Published on February 18, 2014
Ethiopian Airlines ET702 Hijacking to Geneva Crisis Management 2.0 Case Study Thinking Differently about Aviation Marketing
Era of the “anywhere” newsroom This was the first time we have seen an airline incident receiving blow by blow coverage on social media, even before the aircraft made a landing! As Ethiopian Airlines flight ET702 flew past its scheduled destination of Rome, aviation experts and novices alike were sharing information online at the speed of light.
The end doesn’t matter Once the aircraft had landed, it was discovered that it was a rogue co-pilot who had forced the plane to proceed to Geneva in order to seek asylum. No one was injured or harmed. Though, it’s what happened before the aircraft touched down that should be of concern to aviation executives globally. This deck offers insights and
ET702 Hijacking Citizen journalism at its peak Find us on: Twitter Facebook Linkedin Thinking Differently about Aviation Marketing
The news first hits Airliners.net The forum full of aviation enthusiasts, geeks and airline staff is the first to see a post about the plane’s corresponder set to “7500” – the international code for hijacking. Updates follow every few seconds, with exact location and altitude.
Then it’s on Twitter…
Live Maps of the flight hits Twitter Ex-Reuters journalist, Matthew Keys, is one of the first to tweet out Live maps of the airplane circling Geneva, even before landing. https://twitter.com/MatthewKeysLive
Live ATC Recordings released Matthew Keys goes on to release Live recordings between the hijackers and the Geneva Airport ATC, first on SoundCloud, then on his Twitter account. https://soundcloud.com/producermatthew
Leading industry blogs report Live!
Leading blogs report Live! In times of uncertainty, industry-specialist blogs like Airlinereporter.com and Jaunted become trusted sources of information for the general public.
Other aviation executives and enthusiasts join in with updates By this time, a hashtag, #ET702, has been established on Twitter and lots of aviation executives and enthusiasts are contributing to the conversations. In this age of instant communications, messages spread far and wide. And quickly too.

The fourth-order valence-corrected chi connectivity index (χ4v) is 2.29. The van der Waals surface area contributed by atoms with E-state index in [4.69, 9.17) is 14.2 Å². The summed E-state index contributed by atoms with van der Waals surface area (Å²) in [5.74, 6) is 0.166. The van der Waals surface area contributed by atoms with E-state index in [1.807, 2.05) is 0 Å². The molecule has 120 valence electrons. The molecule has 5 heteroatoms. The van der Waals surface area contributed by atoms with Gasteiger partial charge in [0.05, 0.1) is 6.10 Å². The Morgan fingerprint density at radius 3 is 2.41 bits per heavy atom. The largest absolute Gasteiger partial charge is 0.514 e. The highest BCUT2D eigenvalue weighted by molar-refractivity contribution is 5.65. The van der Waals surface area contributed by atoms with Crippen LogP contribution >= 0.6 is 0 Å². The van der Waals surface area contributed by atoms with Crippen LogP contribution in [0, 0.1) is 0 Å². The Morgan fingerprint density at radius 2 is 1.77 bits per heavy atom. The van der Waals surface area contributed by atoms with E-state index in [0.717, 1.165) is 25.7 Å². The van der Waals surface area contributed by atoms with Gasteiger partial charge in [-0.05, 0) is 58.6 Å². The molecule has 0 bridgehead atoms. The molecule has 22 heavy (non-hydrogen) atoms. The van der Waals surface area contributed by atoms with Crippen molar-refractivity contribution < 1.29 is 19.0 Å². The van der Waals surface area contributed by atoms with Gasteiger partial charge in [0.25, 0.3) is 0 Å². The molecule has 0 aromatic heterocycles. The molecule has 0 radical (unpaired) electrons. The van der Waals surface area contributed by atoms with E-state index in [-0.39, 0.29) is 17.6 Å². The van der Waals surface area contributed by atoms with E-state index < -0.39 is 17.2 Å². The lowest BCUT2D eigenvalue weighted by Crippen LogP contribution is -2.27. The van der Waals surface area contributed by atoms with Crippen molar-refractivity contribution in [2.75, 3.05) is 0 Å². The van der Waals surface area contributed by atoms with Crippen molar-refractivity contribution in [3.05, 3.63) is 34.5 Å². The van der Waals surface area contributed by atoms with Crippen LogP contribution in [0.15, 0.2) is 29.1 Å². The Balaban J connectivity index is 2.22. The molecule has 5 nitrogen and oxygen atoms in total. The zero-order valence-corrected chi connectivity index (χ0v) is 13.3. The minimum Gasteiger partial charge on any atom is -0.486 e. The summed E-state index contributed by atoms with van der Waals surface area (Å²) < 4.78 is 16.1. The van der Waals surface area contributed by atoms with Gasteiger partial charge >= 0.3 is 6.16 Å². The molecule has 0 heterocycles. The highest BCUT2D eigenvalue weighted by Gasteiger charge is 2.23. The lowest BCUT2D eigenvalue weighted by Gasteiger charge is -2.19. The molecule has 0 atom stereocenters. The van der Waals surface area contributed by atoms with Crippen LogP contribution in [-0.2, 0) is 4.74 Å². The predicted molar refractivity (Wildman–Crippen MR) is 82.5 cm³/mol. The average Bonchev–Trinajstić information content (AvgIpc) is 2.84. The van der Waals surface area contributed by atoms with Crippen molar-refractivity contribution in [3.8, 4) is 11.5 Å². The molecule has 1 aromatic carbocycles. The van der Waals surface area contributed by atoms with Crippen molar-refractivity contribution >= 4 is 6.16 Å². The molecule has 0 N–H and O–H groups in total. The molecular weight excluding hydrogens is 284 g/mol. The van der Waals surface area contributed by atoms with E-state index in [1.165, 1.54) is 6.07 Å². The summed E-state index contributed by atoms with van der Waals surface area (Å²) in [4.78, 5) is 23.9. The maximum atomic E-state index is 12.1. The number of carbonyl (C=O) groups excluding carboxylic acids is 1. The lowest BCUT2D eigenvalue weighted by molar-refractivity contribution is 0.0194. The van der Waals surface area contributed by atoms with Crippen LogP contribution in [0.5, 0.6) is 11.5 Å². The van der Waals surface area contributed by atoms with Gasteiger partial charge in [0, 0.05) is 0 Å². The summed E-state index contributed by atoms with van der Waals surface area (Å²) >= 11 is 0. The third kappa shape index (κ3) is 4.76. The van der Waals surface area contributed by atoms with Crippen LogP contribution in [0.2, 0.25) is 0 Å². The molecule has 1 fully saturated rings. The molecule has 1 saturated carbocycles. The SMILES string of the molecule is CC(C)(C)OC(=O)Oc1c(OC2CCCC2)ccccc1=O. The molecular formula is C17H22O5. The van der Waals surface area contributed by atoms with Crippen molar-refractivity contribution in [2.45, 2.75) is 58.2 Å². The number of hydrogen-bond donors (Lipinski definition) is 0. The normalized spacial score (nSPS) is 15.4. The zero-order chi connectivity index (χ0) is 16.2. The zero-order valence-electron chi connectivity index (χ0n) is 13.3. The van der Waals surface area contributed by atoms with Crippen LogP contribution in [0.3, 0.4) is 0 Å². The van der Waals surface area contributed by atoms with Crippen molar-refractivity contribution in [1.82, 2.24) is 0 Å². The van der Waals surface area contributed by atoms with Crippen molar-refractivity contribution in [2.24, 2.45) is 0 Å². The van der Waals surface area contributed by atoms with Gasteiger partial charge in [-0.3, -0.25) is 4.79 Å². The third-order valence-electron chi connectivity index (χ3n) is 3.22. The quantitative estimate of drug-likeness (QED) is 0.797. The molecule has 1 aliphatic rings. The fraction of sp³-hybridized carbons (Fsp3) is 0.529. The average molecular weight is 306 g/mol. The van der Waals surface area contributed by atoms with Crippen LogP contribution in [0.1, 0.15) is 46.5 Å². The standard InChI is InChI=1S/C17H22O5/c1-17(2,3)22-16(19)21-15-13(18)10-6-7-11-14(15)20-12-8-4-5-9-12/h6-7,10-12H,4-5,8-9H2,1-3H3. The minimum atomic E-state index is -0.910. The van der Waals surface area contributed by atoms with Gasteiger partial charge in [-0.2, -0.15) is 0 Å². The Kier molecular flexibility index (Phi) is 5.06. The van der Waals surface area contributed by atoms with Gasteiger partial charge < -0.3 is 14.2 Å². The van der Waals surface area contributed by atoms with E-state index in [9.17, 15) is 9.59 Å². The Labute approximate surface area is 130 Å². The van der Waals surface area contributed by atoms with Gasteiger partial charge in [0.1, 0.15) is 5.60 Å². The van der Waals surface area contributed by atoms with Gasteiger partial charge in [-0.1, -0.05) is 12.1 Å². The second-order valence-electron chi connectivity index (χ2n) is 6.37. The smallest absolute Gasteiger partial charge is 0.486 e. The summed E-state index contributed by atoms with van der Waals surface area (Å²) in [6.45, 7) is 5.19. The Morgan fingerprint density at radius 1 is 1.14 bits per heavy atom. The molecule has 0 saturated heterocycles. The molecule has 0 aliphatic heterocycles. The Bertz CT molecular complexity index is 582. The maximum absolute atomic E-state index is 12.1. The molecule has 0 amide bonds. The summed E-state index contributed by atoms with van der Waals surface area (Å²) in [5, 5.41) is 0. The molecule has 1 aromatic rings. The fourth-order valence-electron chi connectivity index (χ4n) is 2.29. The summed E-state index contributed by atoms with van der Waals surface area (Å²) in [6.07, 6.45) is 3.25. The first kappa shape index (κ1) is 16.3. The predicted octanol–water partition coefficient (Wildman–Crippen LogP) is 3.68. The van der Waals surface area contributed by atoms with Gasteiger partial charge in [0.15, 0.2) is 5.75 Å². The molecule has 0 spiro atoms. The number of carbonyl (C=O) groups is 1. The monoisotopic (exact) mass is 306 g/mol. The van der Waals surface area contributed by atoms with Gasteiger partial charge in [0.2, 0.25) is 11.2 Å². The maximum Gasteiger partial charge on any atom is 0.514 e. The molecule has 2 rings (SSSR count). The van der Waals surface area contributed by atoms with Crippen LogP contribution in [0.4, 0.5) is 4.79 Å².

SimpliFlying chips in with our 2-cents
The tweets, photos and Facebook posts cross 14mn impressions
The Accidental Spokespersons make the news
Ethiopian Airlines issues a press statement Ethiopian Airlines Press Release: Ethiopian Airlines flight 702 on scheduled service departing from Addis Ababa at 00:30 (local time) scheduled to arrive in Rome at 04:40 (local time) was forced to proceed to Geneva Airport. Accordingly, the flight has landed safely at Geneva Airport. All passengers and crew are safe at Geneva Airport. Ethiopian Airlines is making immediate arrangements to fly its esteemed customers on-board the flight to their intended destinations.
And then deletes the release…
Then releases it again with minor changes
ET702 Hijacking What airlines need to learn… Find us on: Twitter Facebook Linkedin Thinking Differently about Aviation Marketing
Social Media is full of mis-information While social media is full of quick information, it can often be inaccurate. If the airline is not there to listen, fact check and correct the wrong information, then it has the potential to spread far and wide. This often impacts the brand negatively. In this case, while most of the information happened to be accurate, there were claims of the door being destroyed, when it was merely opened on the inside. There were also tweets about the plane crashing, initially.
If you’re on social media, get your crises management strategy right Not only is Ethiopian Airlines present on Twitter and Facebook, their Press Release clearly stated the links to their channels. This set the expectations that anyone can engage with the airline there for more information. For most of the duration of the incident, the airline’s Twitter account talked about a bed of roses. And once there was a statement, they quickly reverted to ads about London and Africa. There was no engagement. Twitter was being used like a radio!
Don’t start digging the well, when you’re thirsty It appears from the incidence that Ethiopian Airlines has “checked the boxes” for being on social media, but not invested in any resources in developing a strategy around crises management or customer service. This, despite the fact that many of their staff possibly found out about this incident on Facebook or Twitter, before an email from their boss arrived. And all this backfires when there is a crisis situation. Had they planned ahead, engaged passengers and journalists online and set the facts right, the damage to the brand could have been reduced. But now, it Learn more about our in-house Crises Management MasterClass cannot be undone.
ET702 Hijacking Crises Management 2.0 – How to prepare for the next crises? Find us on: Twitter Facebook Linkedin Thinking Differently about Aviation Marketing
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For more case-studies: www.SimpliFlying.comhas worked with over 50 airlines and airports globally SimpliFlying on customer engagement strategy. If you’re keen to ensure that your crises management strategy remains relevant, get in touch to learn more about our consulting and training services. Helping airlines & airports engage travelers profitably http://www.SimpliFlying.com
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